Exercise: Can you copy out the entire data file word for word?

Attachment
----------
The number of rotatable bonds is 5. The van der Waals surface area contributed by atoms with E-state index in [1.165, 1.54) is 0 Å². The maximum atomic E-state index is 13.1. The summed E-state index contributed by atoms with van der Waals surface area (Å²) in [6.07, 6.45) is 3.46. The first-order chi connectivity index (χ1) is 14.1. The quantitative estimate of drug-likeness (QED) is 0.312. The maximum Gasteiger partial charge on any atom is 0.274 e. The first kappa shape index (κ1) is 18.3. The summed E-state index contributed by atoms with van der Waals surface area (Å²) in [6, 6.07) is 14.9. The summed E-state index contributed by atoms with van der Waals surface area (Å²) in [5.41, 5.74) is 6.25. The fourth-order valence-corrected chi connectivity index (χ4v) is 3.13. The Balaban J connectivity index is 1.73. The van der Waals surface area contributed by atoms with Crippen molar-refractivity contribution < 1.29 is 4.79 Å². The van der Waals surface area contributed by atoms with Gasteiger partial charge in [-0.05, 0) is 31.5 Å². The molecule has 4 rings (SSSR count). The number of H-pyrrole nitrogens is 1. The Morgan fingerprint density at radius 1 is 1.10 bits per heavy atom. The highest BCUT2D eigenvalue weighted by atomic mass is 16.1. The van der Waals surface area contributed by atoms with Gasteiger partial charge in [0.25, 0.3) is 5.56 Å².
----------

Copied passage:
The number of rotatable bonds is 5. The van der Waals surface area contributed by atoms with E-state index in [1.165, 1.54) is 0 Å². The maximum atomic E-state index is 13.1. The summed E-state index contributed by atoms with van der Waals surface area (Å²) in [6.07, 6.45) is 3.46. The first-order chi connectivity index (χ1) is 14.1. The quantitative estimate of drug-likeness (QED) is 0.312. The maximum Gasteiger partial charge on any atom is 0.274 e. The first kappa shape index (κ1) is 18.3. The summed E-state index contributed by atoms with van der Waals surface area (Å²) in [6, 6.07) is 14.9. The summed E-state index contributed by atoms with van der Waals surface area (Å²) in [5.41, 5.74) is 6.25. The fourth-order valence-corrected chi connectivity index (χ4v) is 3.13. The Balaban J connectivity index is 1.73. The van der Waals surface area contributed by atoms with Crippen molar-refractivity contribution < 1.29 is 4.79 Å². The van der Waals surface area contributed by atoms with Gasteiger partial charge in [-0.05, 0) is 31.5 Å². The molecule has 4 rings (SSSR count). The number of H-pyrrole nitrogens is 1. The Morgan fingerprint density at radius 1 is 1.10 bits per heavy atom. The highest BCUT2D eigenvalue weighted by atomic mass is 16.1. The van der Waals surface area contributed by atoms with Gasteiger partial charge in [0.25, 0.3) is 5.56 Å².